Thursday, February 2, 2017

What-Cha: China Yunnan Matai 'Old Tree' Black Tea, A Tea Review

I love my cats, I really do, but sometimes I wish I lived in a cartoon world where I could dropkick one of them and launch them into the sky, with the only consequence being loud meowing and a comical thud...but I don't live in that world so instead I just have to share my annoyance with you all. Tao is a bag chewer, always has been, I go to great lengths to hide any pieces of plastic but she still finds them! If there are no grocery bags, she goes after the trash bag, if the trash bag is tucked inside the can she goes after bubble wrap, if there is no bubble wrap she will -somehow- get a bag and drag it to where I am and start chewing on it. I know she does this because she wants my attention, but you would think after seven years she would have learned that the only thing she is getting from me is taking the bag away. Though it is better than Espeon's tendencies to crawl onto my head and vigorously groom my hair right after I wash it.

I started writing this post on Wednesday, so even though it is the wee hours of Thursday, I am still counting this as a What-Cha Wednesday, and I am looking at one of their teas which has become a favorite of mine, China Yunnan Matai 'Old Tree' Black Tea. This tea has a bit of a funny story on how it relates to me, a year (or maybe two, I am bad at time) a tea friend from Europe sent me a sample of this tea from the same specialty French vendor that What-Cha lists as their source for this tea, I fell in love with it and wanted more, but for some reason (I want to say they were sold out) I couldn't get more, and was immensely sad because it was yum. So imagine my glee when I saw this tea, I immediately added it to my cart and think maybe 50g was not enough. Yes, I am a dianhong addict, so what? In my addiction, I have noticed that there are different categories of the stuff, ones that taste super chocolaty, ones that are fruity, ones that are odd and don't taste like anything else (looking at you Ai Laoshan) and for the most part it seems totally random which the tea will taste like. It doesn't seem to be based on anything I can figure out, I have had two teas from the same region, made in the same style, from the same season but from different farms...taste completely different. This particular Dianhong goes into what I lovingly classify as the yam pile, strong notes of yam with a bit of malt, peanuts, and cocoa. Definitely strong into the starchy sweet yams with a caramelized sugar quality, making me think of candied yams, yum!

Brewing the leaves gives me a pleasantly complex variety of notes, brisk woodiness with hints of sassafras, super strong sweet yams and brown sugar, molasses, cocoa, and a touch of mineral and prunes at the finish. The liquid is a sweet brown sugar drizzled baked yam, with undertones of cocoa and peanuts...honestly I think I love Dianhong so much because they taste like foods I grew up with, candied yams and boiled peanuts are a classic Southern staple...plus I practically live off chocolate.

Oomph that first steep is a doozy, it starts with a surprisingly thick mouthfeel, this is one of those teas that feels heavy, that when I am drinking it I just kinda melt into my chair. The dominant note of course, is yam, so much yam. Directly quoting my notebook 'much yam, very yam, yamtastic, DID I MENTION YAMS?' The sweet and starchy quality of the yams blends well with the milder notes of peanuts and cocoa with a surprise woody sassafrass finish.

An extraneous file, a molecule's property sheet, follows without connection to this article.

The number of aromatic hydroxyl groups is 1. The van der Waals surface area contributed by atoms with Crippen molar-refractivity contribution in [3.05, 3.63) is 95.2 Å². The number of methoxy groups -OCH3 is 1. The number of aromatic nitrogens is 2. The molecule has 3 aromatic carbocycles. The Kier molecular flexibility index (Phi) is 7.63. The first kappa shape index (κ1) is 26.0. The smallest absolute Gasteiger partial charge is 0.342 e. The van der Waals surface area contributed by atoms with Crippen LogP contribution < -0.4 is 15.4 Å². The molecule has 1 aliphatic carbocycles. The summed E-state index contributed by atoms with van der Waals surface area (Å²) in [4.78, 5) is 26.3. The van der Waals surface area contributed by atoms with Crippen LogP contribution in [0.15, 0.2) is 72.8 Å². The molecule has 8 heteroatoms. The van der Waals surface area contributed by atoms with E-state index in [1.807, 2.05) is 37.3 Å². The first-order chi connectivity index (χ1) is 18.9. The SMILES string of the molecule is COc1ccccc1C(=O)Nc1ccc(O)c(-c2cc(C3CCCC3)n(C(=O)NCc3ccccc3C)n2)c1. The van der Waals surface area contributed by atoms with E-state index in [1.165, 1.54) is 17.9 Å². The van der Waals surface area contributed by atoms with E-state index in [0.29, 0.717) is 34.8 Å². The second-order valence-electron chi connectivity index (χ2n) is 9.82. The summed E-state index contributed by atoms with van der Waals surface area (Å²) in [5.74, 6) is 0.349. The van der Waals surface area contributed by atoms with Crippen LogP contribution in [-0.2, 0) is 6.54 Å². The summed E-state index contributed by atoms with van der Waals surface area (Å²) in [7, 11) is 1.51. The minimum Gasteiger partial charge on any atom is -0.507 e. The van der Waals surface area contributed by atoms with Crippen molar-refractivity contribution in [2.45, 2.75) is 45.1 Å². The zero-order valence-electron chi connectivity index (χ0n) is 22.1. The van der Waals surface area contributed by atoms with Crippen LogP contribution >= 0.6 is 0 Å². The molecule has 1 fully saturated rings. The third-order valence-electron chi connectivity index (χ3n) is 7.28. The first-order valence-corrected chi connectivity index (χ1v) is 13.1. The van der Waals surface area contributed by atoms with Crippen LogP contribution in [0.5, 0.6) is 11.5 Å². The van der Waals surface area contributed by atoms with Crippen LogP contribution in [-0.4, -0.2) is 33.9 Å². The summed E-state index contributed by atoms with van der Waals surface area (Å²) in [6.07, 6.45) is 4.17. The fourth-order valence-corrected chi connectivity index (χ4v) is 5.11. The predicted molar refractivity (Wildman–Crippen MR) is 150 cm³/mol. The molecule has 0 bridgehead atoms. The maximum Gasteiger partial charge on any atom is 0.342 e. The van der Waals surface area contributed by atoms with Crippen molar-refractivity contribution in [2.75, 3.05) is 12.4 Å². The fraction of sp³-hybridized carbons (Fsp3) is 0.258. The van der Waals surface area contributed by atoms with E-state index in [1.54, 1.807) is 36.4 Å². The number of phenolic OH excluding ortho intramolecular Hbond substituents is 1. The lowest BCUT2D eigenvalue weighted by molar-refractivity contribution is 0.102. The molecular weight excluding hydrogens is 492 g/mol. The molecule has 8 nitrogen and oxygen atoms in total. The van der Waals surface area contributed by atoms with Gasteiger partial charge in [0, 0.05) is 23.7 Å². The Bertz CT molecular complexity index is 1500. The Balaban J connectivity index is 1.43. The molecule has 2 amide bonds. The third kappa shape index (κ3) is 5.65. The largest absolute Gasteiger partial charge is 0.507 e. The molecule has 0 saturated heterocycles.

Hey, guess what? YAMS!! The second steep goes the route of the first steep starting out really thick and heavy (he's not heavy, he's my tea...and I should not be allowed to write when I am tea drunk) you know those videos on cookies shows where they show the slow motion pour of melted brown sugar with sexy music? Well that is the texture of this tea. The notes of cocoa and peanut are still there, but more mellow, with yam, brown sugar, and molasses taking center stage.

Soooo I am tea drunk, this tea has that effect on me. When I first started writing this blog (at 10pm...it is now 5:30) my brain was mush and I could not focus on anything, I have felt really awful lately and it has affected my ability to have cohesive thoughts. I almost thought I was not going to get this out  at all, so I decided to just drink this tea to inspire me while I was writing about it, that was about an hour  and five steeps ago. This tea has yammy longevity, and a delightfully potent Qi...maybe. Sometimes I am not really sure if Qi exists, maybe the buzz/elation/inspiration/mellowness/insert your own effect here is not from any intrinsic energy the tea posseses but a reaction to extreme sensory input, which I am aware I process somewhat differently due to being autistic. I find the stronger the tea's taste or distinct the tea's texture the stronger my 'Qi' reaction is, if the tea is watery and boring in its taste I get no reaction from it. It is a puzzle I find myself mulling over...regardless if it is something vaguely metaphysical or just my brain getting a 'high' off the intense stimuli, I love this tea and am glad I was able to tell its story. Now, back to Minecraft and onto the next steep!

This tea was purchased by me.

2 comments:

  1. You have my sympathies with the cat issues.

    I was **trying** to have a pre-lunch session today (White2Tea's Old Reliable), and my own personal furry brown Burmese overlord was having none of it.

    It's hard to concentrate on flavour and aroma nuances when an attention seeking yowling fool is trying to clamber up your chest like a late 19th century mountaineer attempting the North face of the Eiger...

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    Replies
    1. Oh my, thank you for that, your comment just made me laugh so hard!!!

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